The coil leads of an AC magnetic brake are normally connected directly to the motor terminals, Ill. 2. If a reduced-voltage starting method is used, the brake coil should be connected to receive full voltage.

Magnetic brakes provide a smooth braking action. This feature makes them suitable for high-inertia loads. Because these brakes apply and remove the braking pressure smoothly in either direction, they are often used on cranes, hoists, elevators, and other machinery where it's desirable to limit the shock of braking.

This brake is operated by a vertically mounted torque motor. When power is applied to the brake torque motor, the shaft of the motor turns and lifts the operating lever of a ball jack to release the brake. When the brake is fully re leased, the torque motor is stalled across the line. When power is released from the brake, a heavy compression spring counteracts the jack lever so that the brake is applied quickly.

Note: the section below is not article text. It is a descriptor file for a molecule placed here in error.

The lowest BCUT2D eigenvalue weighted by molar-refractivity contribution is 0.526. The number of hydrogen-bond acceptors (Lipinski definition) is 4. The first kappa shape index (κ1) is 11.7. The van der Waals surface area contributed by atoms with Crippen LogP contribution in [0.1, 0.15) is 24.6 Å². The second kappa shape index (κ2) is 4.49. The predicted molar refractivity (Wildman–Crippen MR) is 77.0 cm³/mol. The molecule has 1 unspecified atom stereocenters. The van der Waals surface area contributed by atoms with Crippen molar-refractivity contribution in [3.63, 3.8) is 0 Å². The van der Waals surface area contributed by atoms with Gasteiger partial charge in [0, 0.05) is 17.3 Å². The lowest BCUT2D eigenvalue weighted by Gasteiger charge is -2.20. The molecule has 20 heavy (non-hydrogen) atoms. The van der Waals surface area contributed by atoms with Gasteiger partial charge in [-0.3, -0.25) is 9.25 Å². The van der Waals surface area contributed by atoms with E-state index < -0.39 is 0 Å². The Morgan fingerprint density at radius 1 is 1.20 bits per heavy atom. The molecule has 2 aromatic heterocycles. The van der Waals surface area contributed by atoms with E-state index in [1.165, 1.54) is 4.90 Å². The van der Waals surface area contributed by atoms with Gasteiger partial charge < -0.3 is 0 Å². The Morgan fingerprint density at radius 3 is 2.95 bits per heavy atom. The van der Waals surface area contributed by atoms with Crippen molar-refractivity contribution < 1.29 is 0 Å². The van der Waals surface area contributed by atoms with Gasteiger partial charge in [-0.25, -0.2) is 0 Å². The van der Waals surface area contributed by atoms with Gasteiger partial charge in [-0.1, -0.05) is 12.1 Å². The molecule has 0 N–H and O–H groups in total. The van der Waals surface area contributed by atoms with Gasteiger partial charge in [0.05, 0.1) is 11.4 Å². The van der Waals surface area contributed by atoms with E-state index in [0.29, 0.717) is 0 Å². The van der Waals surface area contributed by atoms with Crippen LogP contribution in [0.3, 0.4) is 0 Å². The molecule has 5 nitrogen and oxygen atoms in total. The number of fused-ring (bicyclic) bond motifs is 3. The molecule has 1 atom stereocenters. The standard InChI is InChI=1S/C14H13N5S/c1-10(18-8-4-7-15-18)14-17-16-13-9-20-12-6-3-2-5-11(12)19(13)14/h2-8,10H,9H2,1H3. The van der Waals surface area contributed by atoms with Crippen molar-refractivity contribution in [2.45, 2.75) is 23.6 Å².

Disc brakes can generally be installed wherever shoe brakes are used. Disc brakes can also be installed where appearance and available space prohibit the use of shoe brakes.

Magnetic disc brakes are used on machine tools, cranes, hoists, conveyors, printing presses, saw mills, index mechanisms, overhead doors, and other installations. The control adjustments of the torque and wear of disc brakes are similar to those for shoe brakes. A disc brake is a self-enclosed unit that's bolted directly to the end bell of the motor. (This end bell operates on the motor shaft.) The braking action consists of pressure released by a solenoid and applied by a spring on the sides of a disc or discs.